On Saturday 15 November, several EFoE members are attending the Grand Union Alliance Conference and will be taking part in a workshop on waste and climate change.


On Saturday 29 November:  Nic will be leading an 'explore your carbon footprint' workshop as part of a Challenge Network event for young people focussing on climate change and the environmental damage caused by people.


The Bee Cause


At last – the Government launched the National Pollinator Strategy earlier this month. It's not perfect. Friends of the Earth considers that it falls short in two key areas. It doesn't support all farmers to help bees, and action on pesticides doesn't go far enough – it refuses to rule out pesticides that threaten pollinators. But it is a start. There will be more for us to do, and FoE will be in touch soon about the next steps in the campaign.


While on the subject, in its latest product guide to honey, Ethical Consumer recommends that shoppers only buy honey from small-scale, local honey producers in the UK and organic and Fairtrade honey from the Fairtrade co-op, Equal Exchange. The bottom scoring honey brands in the survey include ASDA, Tesco and Sainsbury.


The guide reveals that most commercially produced honey is reliant on treating honey bees akin to domesticated farmed animals resulting in them being overworked and exploited. Ethical Consumer co-editor Tim Hunt said: “The main finding from our honey product guide is that consumers can have a positive impact on honey bee welfare through the brand of honey they buy. For the first time, shoppers can now make an informed choice about which honey brand to buy.”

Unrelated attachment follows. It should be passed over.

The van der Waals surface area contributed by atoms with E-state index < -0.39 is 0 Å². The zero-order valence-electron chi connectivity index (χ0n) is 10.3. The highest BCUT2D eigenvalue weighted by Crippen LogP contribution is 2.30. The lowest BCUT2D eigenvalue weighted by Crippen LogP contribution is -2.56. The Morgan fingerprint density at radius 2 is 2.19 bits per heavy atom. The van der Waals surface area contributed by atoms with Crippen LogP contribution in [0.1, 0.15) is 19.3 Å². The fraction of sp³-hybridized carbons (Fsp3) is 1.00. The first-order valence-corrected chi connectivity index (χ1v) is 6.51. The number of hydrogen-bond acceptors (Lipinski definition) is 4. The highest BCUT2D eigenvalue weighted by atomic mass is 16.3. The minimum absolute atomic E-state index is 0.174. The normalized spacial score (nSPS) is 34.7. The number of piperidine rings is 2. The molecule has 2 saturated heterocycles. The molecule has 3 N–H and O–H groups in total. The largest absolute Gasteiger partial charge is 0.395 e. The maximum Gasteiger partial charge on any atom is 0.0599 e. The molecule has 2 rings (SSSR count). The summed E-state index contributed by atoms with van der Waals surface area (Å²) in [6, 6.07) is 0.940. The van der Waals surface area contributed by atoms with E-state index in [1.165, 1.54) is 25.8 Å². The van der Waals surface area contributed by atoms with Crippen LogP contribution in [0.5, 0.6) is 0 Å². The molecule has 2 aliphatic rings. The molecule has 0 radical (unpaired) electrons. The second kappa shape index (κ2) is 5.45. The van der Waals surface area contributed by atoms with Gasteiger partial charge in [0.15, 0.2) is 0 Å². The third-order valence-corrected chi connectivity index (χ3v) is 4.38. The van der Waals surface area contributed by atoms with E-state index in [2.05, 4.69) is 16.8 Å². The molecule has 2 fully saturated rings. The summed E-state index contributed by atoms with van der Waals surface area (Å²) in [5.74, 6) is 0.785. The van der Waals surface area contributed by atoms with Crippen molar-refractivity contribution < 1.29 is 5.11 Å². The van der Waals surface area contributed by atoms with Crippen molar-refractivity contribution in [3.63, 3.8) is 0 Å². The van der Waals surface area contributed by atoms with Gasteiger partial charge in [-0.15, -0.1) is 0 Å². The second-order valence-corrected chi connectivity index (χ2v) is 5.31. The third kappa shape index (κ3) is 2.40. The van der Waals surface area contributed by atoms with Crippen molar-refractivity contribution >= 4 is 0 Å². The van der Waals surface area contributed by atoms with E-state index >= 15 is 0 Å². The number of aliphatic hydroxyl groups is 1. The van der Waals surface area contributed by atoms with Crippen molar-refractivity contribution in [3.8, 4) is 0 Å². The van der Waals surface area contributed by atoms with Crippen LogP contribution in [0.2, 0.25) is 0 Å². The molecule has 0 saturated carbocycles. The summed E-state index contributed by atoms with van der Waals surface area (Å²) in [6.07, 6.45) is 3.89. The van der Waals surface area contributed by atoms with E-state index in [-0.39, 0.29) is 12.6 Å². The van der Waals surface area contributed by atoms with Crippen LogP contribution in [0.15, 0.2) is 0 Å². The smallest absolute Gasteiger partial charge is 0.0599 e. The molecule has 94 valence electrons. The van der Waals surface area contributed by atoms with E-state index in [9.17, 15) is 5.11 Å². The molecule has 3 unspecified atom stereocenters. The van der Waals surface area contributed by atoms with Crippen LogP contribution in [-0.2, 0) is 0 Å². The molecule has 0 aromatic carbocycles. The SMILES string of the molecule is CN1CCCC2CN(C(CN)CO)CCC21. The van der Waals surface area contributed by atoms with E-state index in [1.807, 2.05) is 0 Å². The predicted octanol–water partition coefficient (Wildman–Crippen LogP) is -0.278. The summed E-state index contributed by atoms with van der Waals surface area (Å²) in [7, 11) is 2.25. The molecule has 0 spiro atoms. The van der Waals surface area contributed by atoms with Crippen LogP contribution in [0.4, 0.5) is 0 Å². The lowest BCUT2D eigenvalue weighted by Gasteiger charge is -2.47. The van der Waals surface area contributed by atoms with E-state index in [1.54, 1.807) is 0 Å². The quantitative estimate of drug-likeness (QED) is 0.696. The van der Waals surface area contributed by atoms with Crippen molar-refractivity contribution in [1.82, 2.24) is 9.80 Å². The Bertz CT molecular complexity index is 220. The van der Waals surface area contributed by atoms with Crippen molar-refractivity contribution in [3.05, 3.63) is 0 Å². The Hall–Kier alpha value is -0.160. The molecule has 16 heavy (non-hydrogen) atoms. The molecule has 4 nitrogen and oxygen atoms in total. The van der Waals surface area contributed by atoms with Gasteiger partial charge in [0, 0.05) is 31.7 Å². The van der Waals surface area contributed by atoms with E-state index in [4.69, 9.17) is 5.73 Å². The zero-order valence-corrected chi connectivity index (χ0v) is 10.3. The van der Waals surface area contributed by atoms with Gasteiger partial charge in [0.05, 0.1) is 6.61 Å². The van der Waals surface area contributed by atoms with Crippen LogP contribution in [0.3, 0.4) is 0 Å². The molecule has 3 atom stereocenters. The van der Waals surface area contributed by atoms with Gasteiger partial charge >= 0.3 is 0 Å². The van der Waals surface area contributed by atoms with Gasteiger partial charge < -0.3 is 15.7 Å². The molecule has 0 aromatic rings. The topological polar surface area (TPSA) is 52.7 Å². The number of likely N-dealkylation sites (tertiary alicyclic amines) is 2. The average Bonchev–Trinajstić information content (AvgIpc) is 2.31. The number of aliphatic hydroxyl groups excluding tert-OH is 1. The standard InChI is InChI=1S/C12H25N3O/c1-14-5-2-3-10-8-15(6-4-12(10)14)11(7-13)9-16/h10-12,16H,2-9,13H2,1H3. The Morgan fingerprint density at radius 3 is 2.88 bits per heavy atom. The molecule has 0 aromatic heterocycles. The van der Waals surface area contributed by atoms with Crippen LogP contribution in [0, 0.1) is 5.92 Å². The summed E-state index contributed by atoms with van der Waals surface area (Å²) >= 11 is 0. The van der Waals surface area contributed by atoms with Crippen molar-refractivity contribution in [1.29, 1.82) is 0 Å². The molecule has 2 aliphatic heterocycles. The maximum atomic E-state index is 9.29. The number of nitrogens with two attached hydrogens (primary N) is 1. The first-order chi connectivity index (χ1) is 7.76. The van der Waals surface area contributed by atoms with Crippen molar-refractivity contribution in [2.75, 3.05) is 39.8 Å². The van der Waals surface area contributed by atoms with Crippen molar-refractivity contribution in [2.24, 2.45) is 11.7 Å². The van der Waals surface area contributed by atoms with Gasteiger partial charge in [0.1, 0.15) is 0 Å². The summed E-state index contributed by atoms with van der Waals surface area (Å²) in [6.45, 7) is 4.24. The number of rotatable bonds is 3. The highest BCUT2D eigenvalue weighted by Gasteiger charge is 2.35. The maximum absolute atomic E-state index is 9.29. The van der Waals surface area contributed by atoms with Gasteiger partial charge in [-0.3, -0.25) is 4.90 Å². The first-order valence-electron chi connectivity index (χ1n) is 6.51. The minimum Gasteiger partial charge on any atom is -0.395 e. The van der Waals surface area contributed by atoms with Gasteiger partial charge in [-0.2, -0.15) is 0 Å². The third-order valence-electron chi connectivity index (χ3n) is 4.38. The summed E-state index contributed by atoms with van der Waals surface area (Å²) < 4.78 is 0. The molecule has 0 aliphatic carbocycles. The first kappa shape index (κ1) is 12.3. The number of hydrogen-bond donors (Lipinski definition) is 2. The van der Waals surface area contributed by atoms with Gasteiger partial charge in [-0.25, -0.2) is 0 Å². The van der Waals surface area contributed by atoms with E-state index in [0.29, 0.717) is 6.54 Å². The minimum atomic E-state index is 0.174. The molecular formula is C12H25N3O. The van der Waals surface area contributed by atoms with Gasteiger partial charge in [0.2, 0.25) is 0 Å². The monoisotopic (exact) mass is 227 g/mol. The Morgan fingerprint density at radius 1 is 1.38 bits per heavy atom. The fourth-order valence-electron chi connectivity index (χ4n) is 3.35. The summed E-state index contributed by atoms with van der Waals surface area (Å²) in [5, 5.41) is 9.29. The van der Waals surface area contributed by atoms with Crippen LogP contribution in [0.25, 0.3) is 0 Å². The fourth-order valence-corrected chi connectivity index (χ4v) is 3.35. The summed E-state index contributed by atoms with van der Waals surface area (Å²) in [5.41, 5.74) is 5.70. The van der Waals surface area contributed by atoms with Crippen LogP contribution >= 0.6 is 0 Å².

For more information see http://www.foe.co.uk/resource/press_releases/honey-product-guide-launched_10112014


Ealing Transition event


Sunday 16 November: Re-Imagining Ealing's Future – a participatory Open Space event exploring the future we would like to create for ourselves in  Ealing. The emphasis is on the practical and the  possible, rather than on the things we can't easily influence, like macro-economic policy. 

The event starts at 7.30 pm in the Polygon, St Mary's Church, St Mary's Road, W5 5RH. 

Free, but small donation towards costs welcome. 

See http://ealingtransition.org.uk/  for further information.



Greater London – a National Park?